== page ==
• Matthew Kaufman

The Collective Conscious of Programmers

“A neural transceiver is required for maximum communication, we will work as one mind.” - Borg from Star Trek

I was recently discussing with our newest regular contributor here at Chapter of The Day, Mr. Theodore Clayton, and an interesting topic arose: The collective conscious of all programmers.

To anyone who is not a programmer or programmer adjacent, the name Stack Overflow may not mean anything. However, to those who are aware of Stack Overflow, I’m sure you all know where this is going and why I chose to open this piece with a quote from the Borg.

According to their own definition, “Stack Overflow is the largest, most trusted online community for developers to learn, share their programming knowledge, and build their careers.”

Say that you are a software engineer, like me. Let’s say the software you’re working has a bug in it or there’s been a request to add a certain feature. Maybe the customer wants their button to turn green when clicked or the button keeps turning green when it isn’t supposed to.

The first thing you’ll do is apply any knowledge you personally have. But the minute you run out of hunches, you turn to you’ll good old friend Google and type in your exact question or problem and search for it. Sure enough, someone else has had this same issue before and so you click on the first link.

Google then takes you to the wonderful land of Stack Overflow, where this person who asked their question has the answer to their and your question, as well as explanations of why and how it works. So you take the answer they provide, plug it into your code and everything works. You may need to do some extra tweaking from here, but you better bet that you can find answers on how to do that on Stack Overflow as well.

You see programmers rely heavily on Stack Overflow. This is because individually, we may not know that much. We may have been trained or built very specific applications before, meanwhile we have no training or knowledge in that specific thing we need to do. So we call out to the hive mind of programmers because that may exactly be the very specific training that some other programmer has done and can help us. They will gladly help you too, because they too know that there are things they do not know and will come to rely on others for answers as well. Individually, we are weak and know next to nothing. However, as a cohesive hive mind on Stack Overflow, programmers can solve nearly any problem you could ever imagine and with only minimal information.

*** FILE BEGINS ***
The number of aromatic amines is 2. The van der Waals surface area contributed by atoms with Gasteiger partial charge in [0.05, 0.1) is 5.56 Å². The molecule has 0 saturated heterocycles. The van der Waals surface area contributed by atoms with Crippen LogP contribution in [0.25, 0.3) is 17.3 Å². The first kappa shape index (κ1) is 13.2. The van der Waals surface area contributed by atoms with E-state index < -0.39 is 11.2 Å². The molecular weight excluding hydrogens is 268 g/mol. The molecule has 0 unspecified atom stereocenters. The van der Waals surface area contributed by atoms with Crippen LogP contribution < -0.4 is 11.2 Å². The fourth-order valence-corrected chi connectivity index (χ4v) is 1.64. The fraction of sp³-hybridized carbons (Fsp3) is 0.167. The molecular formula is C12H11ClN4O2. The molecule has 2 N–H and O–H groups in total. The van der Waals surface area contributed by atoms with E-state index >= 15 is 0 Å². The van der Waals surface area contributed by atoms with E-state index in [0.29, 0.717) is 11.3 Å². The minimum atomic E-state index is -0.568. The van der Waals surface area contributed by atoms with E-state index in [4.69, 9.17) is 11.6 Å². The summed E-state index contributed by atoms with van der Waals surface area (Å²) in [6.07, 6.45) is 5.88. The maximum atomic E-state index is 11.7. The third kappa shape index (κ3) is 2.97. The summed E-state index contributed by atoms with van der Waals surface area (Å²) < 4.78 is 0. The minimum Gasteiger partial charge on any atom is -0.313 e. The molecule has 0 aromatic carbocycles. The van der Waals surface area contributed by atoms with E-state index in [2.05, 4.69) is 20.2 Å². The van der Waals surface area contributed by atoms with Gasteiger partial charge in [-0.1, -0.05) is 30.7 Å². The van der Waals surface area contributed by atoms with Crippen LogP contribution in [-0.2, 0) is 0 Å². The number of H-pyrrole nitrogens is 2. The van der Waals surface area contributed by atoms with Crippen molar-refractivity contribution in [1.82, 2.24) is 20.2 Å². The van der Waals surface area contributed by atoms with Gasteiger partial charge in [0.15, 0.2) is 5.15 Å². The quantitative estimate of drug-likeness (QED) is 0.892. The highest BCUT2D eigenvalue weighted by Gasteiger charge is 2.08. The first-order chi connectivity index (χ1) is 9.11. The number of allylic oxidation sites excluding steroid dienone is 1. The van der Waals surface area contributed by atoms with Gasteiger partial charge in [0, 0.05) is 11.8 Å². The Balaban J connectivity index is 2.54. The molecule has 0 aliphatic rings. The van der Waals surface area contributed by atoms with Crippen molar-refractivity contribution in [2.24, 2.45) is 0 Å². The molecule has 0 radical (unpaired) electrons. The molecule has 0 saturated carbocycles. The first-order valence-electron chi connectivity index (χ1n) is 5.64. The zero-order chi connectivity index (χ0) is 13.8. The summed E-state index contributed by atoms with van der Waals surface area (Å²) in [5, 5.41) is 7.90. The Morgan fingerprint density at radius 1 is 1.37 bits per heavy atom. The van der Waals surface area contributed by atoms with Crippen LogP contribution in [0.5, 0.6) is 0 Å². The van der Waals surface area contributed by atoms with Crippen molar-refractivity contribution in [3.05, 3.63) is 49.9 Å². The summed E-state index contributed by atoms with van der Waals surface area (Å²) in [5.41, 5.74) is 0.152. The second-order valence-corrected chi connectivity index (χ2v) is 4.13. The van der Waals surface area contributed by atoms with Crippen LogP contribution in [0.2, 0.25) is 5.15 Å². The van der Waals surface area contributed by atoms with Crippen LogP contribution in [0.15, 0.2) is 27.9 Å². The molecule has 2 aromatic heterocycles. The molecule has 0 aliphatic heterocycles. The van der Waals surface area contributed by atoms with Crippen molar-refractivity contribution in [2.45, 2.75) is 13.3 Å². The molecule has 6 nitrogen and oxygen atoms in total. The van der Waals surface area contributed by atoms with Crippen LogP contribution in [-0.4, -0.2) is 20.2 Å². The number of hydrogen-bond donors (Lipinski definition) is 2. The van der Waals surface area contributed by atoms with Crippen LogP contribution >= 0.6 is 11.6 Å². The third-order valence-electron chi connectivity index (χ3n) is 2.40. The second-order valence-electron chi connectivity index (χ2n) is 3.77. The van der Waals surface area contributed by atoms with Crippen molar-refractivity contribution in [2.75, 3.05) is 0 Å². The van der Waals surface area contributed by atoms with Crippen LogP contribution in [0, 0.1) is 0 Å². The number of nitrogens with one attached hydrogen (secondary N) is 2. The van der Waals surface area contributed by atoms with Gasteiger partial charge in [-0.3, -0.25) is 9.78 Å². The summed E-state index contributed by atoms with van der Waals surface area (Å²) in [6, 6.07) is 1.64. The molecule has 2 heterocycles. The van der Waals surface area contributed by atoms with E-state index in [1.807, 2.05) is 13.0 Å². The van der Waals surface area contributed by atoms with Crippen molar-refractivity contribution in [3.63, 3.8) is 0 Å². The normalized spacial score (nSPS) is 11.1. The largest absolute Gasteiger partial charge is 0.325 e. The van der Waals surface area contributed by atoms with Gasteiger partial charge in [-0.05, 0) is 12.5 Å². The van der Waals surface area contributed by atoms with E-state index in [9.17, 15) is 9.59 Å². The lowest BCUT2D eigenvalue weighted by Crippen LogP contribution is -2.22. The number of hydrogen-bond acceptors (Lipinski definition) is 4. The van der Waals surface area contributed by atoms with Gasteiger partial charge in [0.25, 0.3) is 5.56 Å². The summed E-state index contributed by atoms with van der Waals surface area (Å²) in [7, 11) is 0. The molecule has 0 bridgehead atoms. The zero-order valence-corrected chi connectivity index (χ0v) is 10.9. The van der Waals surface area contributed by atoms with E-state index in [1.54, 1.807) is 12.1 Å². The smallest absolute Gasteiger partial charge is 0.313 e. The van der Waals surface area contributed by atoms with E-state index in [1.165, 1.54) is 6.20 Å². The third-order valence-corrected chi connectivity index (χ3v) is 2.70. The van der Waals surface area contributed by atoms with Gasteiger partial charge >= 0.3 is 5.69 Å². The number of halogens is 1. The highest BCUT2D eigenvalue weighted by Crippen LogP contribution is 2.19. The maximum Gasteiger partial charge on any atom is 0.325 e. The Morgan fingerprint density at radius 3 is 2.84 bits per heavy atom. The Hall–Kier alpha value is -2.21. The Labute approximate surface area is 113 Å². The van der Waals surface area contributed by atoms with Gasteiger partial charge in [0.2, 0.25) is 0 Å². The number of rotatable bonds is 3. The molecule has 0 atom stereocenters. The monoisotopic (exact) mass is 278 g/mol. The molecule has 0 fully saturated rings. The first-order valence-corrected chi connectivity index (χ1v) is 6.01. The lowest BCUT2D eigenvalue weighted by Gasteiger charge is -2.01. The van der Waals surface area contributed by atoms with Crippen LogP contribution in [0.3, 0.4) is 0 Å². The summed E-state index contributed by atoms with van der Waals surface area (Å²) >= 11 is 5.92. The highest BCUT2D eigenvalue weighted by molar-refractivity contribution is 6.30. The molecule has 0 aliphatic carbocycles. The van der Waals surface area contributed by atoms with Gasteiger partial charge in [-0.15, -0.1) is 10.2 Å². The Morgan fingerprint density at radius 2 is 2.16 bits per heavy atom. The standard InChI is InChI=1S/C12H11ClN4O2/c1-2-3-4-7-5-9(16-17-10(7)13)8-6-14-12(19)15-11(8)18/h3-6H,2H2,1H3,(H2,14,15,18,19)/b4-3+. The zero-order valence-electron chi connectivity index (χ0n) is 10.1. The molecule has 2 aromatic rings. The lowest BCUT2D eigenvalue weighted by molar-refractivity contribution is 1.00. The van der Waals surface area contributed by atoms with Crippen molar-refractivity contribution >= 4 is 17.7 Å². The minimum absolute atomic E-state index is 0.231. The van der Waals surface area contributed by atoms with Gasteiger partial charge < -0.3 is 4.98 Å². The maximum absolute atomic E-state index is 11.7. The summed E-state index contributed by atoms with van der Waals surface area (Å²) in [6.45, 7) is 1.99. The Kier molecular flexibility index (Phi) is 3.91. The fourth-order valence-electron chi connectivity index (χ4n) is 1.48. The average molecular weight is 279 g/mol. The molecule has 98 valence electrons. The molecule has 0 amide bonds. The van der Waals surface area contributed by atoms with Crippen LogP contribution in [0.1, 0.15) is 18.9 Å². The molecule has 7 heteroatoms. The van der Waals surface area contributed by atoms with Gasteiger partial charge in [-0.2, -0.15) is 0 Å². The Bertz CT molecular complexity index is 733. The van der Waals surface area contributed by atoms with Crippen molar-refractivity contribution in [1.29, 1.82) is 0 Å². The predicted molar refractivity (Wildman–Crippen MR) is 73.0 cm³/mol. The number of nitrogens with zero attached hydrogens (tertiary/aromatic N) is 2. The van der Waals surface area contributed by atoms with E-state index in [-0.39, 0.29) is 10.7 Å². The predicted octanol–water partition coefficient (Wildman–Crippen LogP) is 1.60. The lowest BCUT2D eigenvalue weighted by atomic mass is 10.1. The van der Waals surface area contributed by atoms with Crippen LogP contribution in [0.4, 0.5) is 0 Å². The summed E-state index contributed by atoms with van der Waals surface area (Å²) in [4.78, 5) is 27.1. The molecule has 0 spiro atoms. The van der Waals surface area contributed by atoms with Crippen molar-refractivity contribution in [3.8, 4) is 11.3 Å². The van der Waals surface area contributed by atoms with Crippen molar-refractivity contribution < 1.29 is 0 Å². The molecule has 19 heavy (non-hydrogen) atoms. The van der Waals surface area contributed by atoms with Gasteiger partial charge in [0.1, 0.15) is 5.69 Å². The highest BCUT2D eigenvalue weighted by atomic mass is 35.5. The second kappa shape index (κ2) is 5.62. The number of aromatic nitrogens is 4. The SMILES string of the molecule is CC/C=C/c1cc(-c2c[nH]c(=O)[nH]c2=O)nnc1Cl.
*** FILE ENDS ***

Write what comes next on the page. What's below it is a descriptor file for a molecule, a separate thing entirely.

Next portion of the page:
Think of the wider implications of this approach. Take for example, the problems many young couples have when they have their first child. There are so many new experiences and things they suddenly have to try and figure out. Sure, they may know the answers to some of them, but they will need help with a bunch of other things. So they contact parenting groups, their parents, and other resources for help. Instead of flailing around in the dark unknown, they reach out to someone who has already done the flailing themselves and knows precisely where the light switch is and how to turn it on.

There are so many things in life that are made harder by not contacting or asking people for insight on matters. I’m not saying you have to have them help or do it for you. After all, that route leads to you not learning anything and imposes on them greatly. Instead, just ask for their expertise and opinions on the matter and go from there. They don’t have to show you how to walk through a live minefield, they just have to give you the map or the things to look out for to know where the mines lie so that you don’t end up having things blow up in your face.

On the flip side, if you see someone struggling with something or someone asks for your expertise, don’t be too harsh and do what you can to help. There is no telling when your positions may be flipped and the last thing you want is to ask for advice from someone who you refused advice previously.

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